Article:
Is Memorial Day Just About Remembering Wars?0
With Memorial Day just around the corner, you might be wondering about the history of one of America’s most cherished holidays. Before you pack your bags and head to the beach to enjoy your long weekend, take a moment, get the kids together, and learn a little about the important tradition of America’s day of remembrance.
10 Facts You May Not Have Known:
- Memorial Day is a holiday in the United States of America that honors Americans who gave their lives for their country in any war.
- Memorial Day is also known as Decoration Day.
- While most states observe Memorial Day on the last Monday in the month of May, some states observe it on different dates. Mississippi celebrates Memorial Day on the last Monday of April and calls it “Confederate Memorial Day” to honor Confederate Soldiers who died in the US Civil War. Georgia observes on April 26th. Both North and South Carolina observe on May 10th. Louisiana observes on June 3rd as does Tennessee where the holiday is called “Confederate Decoration Day”.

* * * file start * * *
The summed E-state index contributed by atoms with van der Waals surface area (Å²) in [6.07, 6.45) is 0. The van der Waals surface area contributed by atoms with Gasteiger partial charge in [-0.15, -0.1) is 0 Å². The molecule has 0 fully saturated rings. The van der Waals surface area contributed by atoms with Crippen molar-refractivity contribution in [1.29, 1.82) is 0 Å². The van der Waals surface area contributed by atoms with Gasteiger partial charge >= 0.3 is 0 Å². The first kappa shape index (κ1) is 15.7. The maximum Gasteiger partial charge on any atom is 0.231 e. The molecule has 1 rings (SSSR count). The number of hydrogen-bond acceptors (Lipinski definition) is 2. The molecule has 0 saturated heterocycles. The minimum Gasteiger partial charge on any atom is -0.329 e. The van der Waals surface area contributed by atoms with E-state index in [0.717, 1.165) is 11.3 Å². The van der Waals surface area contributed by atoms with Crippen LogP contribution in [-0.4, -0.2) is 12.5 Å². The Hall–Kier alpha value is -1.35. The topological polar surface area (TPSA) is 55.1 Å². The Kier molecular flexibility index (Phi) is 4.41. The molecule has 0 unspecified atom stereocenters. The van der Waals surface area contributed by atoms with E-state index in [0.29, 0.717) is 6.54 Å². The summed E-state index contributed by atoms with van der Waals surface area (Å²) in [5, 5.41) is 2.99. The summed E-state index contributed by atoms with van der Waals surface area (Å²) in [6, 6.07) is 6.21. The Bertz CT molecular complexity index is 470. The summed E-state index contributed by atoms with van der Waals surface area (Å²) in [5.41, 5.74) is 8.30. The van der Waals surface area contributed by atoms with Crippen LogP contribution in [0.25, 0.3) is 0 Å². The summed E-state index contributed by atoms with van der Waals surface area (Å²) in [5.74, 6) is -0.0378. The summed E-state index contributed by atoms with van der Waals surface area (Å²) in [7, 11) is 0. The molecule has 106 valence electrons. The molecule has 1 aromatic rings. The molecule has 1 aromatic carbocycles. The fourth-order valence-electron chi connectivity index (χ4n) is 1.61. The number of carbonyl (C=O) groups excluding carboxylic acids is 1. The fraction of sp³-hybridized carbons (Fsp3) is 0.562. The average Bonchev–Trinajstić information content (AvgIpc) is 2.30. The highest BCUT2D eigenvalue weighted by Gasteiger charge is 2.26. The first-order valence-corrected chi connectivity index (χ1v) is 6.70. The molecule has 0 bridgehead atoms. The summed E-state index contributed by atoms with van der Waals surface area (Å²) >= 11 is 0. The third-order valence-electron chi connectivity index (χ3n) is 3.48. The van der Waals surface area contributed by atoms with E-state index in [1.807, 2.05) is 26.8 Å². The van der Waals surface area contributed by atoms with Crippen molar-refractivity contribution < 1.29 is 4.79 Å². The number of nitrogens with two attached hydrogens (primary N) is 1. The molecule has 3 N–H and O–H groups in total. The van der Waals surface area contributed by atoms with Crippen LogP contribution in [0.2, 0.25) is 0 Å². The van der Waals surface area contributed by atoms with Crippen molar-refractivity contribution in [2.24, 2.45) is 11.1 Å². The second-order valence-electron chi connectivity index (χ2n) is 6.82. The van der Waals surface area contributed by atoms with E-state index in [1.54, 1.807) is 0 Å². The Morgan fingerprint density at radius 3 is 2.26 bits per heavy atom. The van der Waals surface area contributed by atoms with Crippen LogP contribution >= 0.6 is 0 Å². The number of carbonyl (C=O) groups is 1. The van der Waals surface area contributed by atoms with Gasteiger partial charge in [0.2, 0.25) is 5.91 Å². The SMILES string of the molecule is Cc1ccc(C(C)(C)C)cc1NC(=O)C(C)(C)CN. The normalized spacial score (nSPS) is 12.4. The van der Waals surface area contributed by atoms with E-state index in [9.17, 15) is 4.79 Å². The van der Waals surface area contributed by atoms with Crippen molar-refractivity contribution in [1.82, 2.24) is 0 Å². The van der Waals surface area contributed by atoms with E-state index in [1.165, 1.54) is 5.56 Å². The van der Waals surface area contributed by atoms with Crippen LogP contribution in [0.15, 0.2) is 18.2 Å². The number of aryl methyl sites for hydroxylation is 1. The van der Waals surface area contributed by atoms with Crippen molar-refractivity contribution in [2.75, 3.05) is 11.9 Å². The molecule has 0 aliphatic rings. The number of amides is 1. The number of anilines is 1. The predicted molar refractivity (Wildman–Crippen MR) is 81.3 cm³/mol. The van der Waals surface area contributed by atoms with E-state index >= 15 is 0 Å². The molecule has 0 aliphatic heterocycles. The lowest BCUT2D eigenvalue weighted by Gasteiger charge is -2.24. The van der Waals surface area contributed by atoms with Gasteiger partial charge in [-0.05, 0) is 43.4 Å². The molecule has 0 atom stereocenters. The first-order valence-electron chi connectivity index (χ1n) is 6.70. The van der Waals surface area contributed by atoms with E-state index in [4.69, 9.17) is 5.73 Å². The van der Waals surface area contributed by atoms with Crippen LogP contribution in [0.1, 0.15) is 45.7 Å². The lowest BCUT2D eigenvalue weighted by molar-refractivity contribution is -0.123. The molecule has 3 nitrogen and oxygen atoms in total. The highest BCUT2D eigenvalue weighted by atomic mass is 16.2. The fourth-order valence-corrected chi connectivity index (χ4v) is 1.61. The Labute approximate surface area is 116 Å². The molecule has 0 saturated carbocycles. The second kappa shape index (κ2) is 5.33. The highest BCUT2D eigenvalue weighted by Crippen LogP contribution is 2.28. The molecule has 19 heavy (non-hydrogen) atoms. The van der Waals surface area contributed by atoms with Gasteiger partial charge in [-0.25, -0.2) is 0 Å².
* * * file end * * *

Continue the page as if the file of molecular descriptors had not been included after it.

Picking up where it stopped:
- Americans observe Memorial Day by placing flowers and flags on the graves of military personnel who gave their lives in service of their country.
- Some Americans observe Memorial Day by reading from Abraham Lincoln’s Gettysburg Address.
- To honor deceased those who died at sea, Americans in port cities will sometimes send miniature boats filled with flowers out onto the water.
- Waterloo, New York is considered the birthplace of Memorial Day.
- Originally, Memorial Day specifically honored those who died in the American Civil War. It was later expanded to include those who died in all US wars.
- Memorial Day is also Poppy Day. On Poppy Day, volunteers distribute artificial poppies, and collect donations to help disabled veterans.
- Many parades are held on Memorial Day. Organizations like the Boy Scouts, Girls Scouts, and Fraternal organizations take part in these parades.
Uhler, Sharron G. “Memorial Day.” World Book Advanced. World Book, 2012. Web. 16 May 2012.